Nothing comes from nothing
Oldies but Goodies

SAGE Home Control System

In 1985, I developed a microprocessor controller under contract for an industrial instrument manufacturer. I had recently moved into a new home and decided that a derivative of this design, with greatly expanded I/O capacity, would be ideal as the foundation for a centralized Home Automation (HA) system.

At the time, HA was an emerging concept and I felt that building and installing a custom system in my house would be a good weekend project (though it quickly extended over MANY weekends).

Designated "SAGE" (a pet name I've used for various other projects), I designed a single board computer (SBC) based on the Hitachi HD6303 processor and added a large number of peripheral devices to monitor and control a variety of functions.

Ultimately, the SAGE HA project took about 2 years to install, largely due to an evolving software platform and a huge amount of hard-wiring throughout the house. Since then, the system has been updated and expanded to include many features which are locally and remotely controlled:

• Passive IR sensors in all living spaces to detect occupied rooms
• Fully automatic control of all lighting in the house based on occupancy
• Multiple-zone, "learning" security system based on occupant's lifestyle
• Programmable wake-up alarms, alerts, and environmental lighting
• Programmable mulitple-zone irrigation systems with rain sensors
• Voice synthesized status messaging through a whole house intercom
• Voice command and control of lighting, HVAC, and media components
• Two weather stations with 5 and 20 year archives
• 24-hour monitoring of electricity usage and HVAC efficiency
• CCTV/DVRs linked to touchscreen LCDs and TVs in the house
• Built-in digital seismograph, RFIDs, and water leak sensors
• LAN, smartphone, and Internet access to all HA features and CCTVs
• Dual fault-tolerant hardware, fully solid state core controller (no HDDs)
• Core software is 100% assembly code for speed and efficiency
• Triple redundant power supply with UPS, on-board lithium batteries

The SAGE core SBC has been running continuously for 30 years (as of 2015) and experienced only a single minor component failure (a video processor chip) in all that time. Due to the failsafe design of the hardware and software, the system has never crashed nor been offline.


SAGE monitor station
One of the SAGE access stations with the original
(legacy) control panel (top) above a touchscreen LCD
showing floorplan, CCTVs, and other daily info.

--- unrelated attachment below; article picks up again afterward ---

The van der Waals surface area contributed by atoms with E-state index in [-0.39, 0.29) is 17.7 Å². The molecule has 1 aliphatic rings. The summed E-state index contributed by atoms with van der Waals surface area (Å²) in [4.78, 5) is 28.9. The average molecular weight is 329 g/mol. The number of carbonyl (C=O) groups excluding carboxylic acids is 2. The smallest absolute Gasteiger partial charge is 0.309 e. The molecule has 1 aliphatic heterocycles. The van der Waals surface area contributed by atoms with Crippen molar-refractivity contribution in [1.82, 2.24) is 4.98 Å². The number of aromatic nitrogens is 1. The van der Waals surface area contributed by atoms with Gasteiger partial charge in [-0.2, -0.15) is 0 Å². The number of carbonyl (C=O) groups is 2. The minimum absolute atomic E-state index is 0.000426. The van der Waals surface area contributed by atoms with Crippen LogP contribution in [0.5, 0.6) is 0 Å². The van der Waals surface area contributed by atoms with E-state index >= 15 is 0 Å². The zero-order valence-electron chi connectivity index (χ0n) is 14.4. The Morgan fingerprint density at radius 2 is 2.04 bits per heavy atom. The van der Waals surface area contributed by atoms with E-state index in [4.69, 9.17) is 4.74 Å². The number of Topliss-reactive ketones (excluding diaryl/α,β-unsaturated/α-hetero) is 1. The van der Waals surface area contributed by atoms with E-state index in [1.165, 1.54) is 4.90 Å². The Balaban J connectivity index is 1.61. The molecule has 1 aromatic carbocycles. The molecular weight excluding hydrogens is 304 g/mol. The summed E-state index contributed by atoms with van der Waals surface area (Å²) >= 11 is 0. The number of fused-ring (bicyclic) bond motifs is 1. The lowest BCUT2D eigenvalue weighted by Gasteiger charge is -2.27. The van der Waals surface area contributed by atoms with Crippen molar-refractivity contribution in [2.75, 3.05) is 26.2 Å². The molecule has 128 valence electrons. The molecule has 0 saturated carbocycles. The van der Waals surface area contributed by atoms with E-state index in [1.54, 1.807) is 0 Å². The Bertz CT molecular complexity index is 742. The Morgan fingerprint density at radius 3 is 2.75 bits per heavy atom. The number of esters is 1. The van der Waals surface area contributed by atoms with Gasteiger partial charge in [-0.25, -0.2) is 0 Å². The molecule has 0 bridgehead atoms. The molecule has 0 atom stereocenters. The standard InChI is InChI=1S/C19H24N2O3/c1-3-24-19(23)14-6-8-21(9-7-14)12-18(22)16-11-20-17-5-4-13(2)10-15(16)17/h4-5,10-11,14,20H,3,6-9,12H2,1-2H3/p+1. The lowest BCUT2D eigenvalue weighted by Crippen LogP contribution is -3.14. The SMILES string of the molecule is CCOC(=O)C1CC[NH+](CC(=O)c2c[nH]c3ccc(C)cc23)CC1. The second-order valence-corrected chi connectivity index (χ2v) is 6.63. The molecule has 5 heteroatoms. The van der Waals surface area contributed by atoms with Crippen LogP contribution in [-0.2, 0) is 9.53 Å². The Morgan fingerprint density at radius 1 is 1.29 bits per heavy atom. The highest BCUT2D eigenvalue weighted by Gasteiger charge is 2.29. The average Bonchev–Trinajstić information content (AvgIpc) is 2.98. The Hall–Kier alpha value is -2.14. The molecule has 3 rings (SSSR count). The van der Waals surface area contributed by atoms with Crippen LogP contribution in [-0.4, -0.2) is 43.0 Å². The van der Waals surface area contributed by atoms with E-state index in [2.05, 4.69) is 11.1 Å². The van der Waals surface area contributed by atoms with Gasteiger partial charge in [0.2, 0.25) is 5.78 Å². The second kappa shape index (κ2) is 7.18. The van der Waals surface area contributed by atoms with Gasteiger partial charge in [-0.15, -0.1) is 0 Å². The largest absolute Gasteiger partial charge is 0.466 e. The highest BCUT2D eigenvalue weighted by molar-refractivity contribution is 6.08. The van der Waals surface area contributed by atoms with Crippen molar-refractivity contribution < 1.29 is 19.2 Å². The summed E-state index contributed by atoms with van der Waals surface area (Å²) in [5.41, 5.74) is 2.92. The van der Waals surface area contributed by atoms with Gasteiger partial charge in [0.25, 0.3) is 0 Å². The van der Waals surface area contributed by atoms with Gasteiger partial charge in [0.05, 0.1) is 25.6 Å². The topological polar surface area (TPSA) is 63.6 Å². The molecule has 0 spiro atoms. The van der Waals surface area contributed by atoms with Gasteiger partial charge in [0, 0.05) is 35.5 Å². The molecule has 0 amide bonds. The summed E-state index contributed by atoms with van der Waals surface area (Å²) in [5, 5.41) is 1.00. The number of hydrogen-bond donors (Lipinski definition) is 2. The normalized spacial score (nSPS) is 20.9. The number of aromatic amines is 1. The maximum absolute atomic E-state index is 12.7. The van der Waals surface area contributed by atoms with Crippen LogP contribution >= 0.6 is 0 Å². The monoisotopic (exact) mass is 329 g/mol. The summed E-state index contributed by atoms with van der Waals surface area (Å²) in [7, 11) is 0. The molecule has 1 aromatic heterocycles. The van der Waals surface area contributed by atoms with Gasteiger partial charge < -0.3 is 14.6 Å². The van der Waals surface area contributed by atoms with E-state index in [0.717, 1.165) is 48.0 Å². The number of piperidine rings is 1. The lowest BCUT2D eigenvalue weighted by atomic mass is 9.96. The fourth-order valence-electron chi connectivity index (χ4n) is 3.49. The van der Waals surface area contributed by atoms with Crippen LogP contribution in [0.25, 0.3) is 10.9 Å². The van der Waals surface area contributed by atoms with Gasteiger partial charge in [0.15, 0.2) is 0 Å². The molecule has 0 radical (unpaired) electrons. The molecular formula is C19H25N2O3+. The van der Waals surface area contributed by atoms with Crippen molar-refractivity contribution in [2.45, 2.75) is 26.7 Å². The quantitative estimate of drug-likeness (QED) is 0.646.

Occupied rooms and active lighting are
continuously monitored and controlled.

SAGE Network Access
Remote access to lighting control
on a network connected tablet

SAGE Power Use
Energy usage summary via
integrated TED power monitor

SAGE Temp Graphs
Indoor/Outdoor temperature
graphs - weekly and annual
VIDEO: Demo of early voice control features (2013)

Much has changed since this original video was made and I hope to have an updated demo made this year.
Voice control has been greatly expanded to include lighting scenes, thermostats, media components, door locks, and more.
Several centrally located Amazon Echos allow hands-free voice commands in most rooms,
and response times are faster due to improvements in hardware since 2013.


Bored during a first-year college class, I began scribbling notes with a quickly conjured set of unique graphemes and phonemes. The result was a written language I called "Anabic".

Sadly, the class didn't get more interesting over the semester, so I ended up filling several notebooks with everything from daily journal notes and poems to conceptual thoughts and daydreams.

Anabic note
Page from a collection of poems written in Anabic (1972)

During my earliest days writing code for microprocessors (way back in the 70's), I developed a preference for the Motorola family of devices. So when their 68000 processor became available in 1980, I wanted to be first in line to design a single board computer using their new 16/32 bit device.

I eventually designed two versions of the "IRIS" computer, both using the 68000 but with different amounts of RAM and I/O peripherals. Version 2 was quite fast for the time, executing an Eratosthenes Sieve to extract the first 50000 primes in just seconds.

Iris Detail
Processor and DRAM controller section of IRIS-16 (1980)

Ternary Logic TLU (Neural Nets)

The "holy grail" in computer science is the refinement of artificial intelligence (AI). Until very recently, developments in machine intelligence have mostly been modest and primarily limited to software techniques.

Back in the late 70's, I drafted a theory combining a hardware neuron simulacrum (the TLU or Threshold Logic Unit) with work on ternary logic I had done earlier. Time constraints prevented me and a colleague from building a prototype, but we did run software simulations with promising results. Today, neural nets are making a resurgence in machine learning and AI is back in the news.

Logic Diagram
Flow diagram for a Ternary TLU Simulation (1977)